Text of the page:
Sub-tropical jackfruit: In subtropical climates (like Southeast Asia, India, Africa and parts of the Caribbean), jackfruit is an enormous tree-fruit that, when dried, tastes a bit like a hybrid of apples, bananas, pineapple and mango. Jackfruit can be a little bit sweet or a little bit savory, meaning you can swap it in for a higher fiber, lower in saturated fat and and lower sodium alternative to meat in a variety of dishes. We love jackfruit as a great sub for pulled pork in tacos, stir-fries and soups. And, a serving can provide up to seven grams of fiber (in dried versions) which makes it so filling.
Middle Eastern peanut flour: If the last few years were all about the almond, consider 2018 the peanut’s renaissance! Trader Joe’s is now selling Bamba, a super-popular Israeli peanut snack. We’re also seeing new peanut flour and peanut-based products hitting the market, which add that satiety-boosting combo of protein and fiber. An important thing to keep in mind: All peanut products should have simple ingredients. In the Trader Joe’s Bamba you’ll find peanuts, corn, oil and salt. These nutty products also provide key vitamins and minerals that are linked to reduced risk of chronic disease. A few of our favorite international food sensations are:
Upton’s Naturals Jackfruit, $9.99 for a 10.8-ounce package, Amazon
Mavuno Harvest Dried Jackfruit, $12.80 for three 2-ounce bags, Amazon
Inka Corn Nuts, $11.95-$14.99 for six 4-ounce bags, Amazon
Artisan Tropic Plantain Chips, $11.99 for four 1.75-ounce bags, Amazon
Trader Joe’s Bamba Peanut Snacks, $6.97 for a 3.5-ounce bag, Amazon (also available at most Trader Joe’s stores)
P-Nuff, $21.45 for four 5-ounce bags, Amazon
Don’t assume trendy marketing claims like “dairy free” and “vegan” mean a product is necessarily healthy. Plant-based dairy alternatives often use coconut milk as a substitute for cream, which is vegan, but not necessarily healthier for you than dairy since it’s still loaded with saturated fat. That’s why it’s crucial to check labels before you swap out a dairy-based option for a plant-based one.
That said, there are some nutritious dairy alternatives to keep your eye on in 2018. Pea-protein based milk is similar to cow’s milk in nutritional composition, providing up to eight grams of protein per serving. You’ll see plenty of other dairy alternatives on the market this year, from cashew to coconut and even oat milk. The best ones should provide about seven to eight grams of plant-based protein, are labeled “unsweetened,” contain as few ingredients as possible and are fortified with the same vitamins and minerals as cow’s milk (vitamins A and D).
In desserts, there’s plenty of ways to opt for more plant-based options by swapping avocado or banana in for heavy cream and/or oil in many recipes. Our GH Test Kitchen’s Chocolate Cherry Sundae is delicious and decadent tasting, but it’s made from real fruit and has and just three ingredients total! Our Institute’s Kitchen Appliances lab is seeing an influx of products that are geared toward making fruit, veggie and nut-based desserts and snacks at home, but all of these can be made in a traditional blender or food processor. We’re particularly fond of these products:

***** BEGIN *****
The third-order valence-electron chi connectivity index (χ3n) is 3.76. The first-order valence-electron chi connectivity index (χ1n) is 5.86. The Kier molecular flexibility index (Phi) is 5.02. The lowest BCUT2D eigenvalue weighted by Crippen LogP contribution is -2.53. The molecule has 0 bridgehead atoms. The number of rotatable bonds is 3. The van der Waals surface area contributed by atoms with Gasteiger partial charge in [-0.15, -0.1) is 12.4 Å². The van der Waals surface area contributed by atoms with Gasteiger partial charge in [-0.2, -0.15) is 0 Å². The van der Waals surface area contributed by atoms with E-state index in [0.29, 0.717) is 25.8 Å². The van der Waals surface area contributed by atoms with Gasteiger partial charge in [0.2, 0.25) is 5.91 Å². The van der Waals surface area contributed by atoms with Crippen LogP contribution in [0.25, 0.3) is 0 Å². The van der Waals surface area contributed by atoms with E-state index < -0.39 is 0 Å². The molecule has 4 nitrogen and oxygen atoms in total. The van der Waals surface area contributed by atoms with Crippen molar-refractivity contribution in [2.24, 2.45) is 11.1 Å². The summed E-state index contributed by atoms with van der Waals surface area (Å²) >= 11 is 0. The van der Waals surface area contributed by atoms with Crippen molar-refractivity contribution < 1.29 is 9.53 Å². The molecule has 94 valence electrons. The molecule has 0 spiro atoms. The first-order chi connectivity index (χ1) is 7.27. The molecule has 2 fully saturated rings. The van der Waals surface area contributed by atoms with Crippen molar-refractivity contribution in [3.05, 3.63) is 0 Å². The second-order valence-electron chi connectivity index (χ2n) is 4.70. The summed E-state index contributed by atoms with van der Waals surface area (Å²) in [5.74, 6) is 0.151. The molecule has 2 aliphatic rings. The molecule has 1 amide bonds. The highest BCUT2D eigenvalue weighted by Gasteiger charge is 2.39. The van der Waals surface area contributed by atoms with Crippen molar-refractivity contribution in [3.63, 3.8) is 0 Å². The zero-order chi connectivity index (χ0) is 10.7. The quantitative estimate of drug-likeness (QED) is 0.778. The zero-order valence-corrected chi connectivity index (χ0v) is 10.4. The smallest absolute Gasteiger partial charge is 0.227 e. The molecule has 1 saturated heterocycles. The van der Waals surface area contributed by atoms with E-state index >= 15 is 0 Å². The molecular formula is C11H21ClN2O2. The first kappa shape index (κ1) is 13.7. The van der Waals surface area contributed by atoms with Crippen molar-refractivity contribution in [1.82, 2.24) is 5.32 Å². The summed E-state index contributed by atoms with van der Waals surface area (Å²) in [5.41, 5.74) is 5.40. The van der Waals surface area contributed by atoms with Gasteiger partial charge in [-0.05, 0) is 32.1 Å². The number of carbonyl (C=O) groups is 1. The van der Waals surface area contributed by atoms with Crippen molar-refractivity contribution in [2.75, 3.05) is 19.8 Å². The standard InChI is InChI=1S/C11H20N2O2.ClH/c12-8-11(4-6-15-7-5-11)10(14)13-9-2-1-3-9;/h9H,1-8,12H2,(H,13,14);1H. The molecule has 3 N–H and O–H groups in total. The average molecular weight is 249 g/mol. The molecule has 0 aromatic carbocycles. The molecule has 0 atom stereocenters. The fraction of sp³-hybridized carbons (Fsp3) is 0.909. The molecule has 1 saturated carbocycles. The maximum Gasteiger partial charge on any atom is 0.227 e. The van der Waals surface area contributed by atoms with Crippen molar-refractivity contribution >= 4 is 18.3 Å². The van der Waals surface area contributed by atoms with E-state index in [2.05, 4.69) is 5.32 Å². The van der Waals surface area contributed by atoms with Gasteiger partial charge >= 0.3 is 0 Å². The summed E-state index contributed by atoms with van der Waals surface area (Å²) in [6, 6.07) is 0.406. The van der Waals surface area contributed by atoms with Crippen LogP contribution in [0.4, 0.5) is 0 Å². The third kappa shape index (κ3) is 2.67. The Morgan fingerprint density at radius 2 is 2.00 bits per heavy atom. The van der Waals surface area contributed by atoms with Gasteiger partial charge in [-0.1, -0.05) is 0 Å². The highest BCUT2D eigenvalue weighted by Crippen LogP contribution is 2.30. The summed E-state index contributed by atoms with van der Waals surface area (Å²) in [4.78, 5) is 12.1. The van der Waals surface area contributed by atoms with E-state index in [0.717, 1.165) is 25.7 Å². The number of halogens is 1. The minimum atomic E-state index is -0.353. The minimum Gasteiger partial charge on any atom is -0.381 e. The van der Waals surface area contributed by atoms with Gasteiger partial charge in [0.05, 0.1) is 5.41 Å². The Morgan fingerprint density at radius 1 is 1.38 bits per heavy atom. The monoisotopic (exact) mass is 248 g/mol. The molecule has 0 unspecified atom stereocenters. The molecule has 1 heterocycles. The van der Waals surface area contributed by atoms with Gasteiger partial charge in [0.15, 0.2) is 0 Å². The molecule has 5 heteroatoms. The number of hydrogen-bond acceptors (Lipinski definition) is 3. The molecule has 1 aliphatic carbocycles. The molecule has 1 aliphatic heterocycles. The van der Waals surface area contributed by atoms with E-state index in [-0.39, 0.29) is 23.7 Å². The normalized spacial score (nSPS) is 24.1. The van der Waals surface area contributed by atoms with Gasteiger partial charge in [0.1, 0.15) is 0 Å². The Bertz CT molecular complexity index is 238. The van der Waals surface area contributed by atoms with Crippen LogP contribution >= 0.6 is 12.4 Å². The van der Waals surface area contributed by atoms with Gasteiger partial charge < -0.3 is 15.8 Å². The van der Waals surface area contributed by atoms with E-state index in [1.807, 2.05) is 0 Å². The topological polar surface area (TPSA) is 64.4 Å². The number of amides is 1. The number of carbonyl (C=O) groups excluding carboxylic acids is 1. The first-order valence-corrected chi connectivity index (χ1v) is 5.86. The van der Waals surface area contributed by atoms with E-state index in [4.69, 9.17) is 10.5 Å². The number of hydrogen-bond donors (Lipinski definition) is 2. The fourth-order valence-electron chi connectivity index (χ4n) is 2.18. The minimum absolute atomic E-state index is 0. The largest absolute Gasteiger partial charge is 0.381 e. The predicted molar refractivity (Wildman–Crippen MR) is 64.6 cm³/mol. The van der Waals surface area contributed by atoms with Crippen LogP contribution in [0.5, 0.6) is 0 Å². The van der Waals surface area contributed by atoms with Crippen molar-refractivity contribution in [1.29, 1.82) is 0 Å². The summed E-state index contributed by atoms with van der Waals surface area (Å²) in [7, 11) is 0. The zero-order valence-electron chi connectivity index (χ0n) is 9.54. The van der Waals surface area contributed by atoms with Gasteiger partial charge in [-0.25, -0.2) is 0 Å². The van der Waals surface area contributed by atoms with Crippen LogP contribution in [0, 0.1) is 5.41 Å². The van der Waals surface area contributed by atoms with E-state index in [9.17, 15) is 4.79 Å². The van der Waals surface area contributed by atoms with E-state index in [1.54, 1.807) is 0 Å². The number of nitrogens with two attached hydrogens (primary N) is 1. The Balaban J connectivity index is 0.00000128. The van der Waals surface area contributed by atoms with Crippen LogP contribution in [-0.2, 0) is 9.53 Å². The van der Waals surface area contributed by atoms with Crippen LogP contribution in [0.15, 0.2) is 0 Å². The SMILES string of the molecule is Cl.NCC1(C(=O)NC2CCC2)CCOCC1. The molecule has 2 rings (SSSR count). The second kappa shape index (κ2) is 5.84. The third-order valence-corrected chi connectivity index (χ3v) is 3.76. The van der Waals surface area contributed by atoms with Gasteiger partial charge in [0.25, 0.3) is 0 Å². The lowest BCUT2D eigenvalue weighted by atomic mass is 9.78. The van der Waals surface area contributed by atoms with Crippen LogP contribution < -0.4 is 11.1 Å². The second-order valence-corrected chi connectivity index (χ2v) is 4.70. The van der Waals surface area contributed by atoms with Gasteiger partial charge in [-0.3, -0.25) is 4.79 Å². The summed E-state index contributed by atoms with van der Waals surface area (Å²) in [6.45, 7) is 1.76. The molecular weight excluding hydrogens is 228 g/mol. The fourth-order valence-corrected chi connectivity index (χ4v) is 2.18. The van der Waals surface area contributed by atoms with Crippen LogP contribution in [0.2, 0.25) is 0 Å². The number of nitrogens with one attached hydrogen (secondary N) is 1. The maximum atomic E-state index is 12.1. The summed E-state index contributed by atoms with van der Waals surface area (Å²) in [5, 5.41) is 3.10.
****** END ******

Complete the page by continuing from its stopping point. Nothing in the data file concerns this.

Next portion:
Ripple Unsweetened Pea Milk, prices vary, available in-store only, Target
Bolthouse Farms Non-Dairy Unsweetened Plant Protein Milk, prices vary, check the Bolthouse website for retailers near you
Diana’s Bananas, $4.99 for a 10.5-ounce box of 5, Amazon
All of us could be eating more veggies and fruit this year, so it’s extra exciting to see the next iteration of the “zoodle” (aka, zucchini noodles) coming to a dinner plate near you: Veggie “rice!” It started with cauliflower but now, we’re seeing everything from broccoli rice to butternut squash, beet, carrot and even kohlrabi-based rice alternatives. The best part? There’s no need to DIY it! Many brands are making their own frozen riced veggies and blends that are easy to cook and cut out the prep work.
Riced vegetables have some great nutritional benefits: They’re high in fiber, low in calories and packed with vitamins and minerals like vitamin C. Veggie rice is also a great way to get kids (and kids of all ages!) to eat more veggies by mixing it into traditional rice-based dishes for a more nutrient dense, fiber-filled, lower calorie option. We love these medleys:
Green Giant Veggie Rice, prices vary, available in-store only, Target
Bird’s Eye Veggie Riced Cauliflower, $2.76 for a 10-ounce bag, Amazon
Boulder Canyon Riced Vegetables, prices vary, check the Boulder Canyon website for retailers near you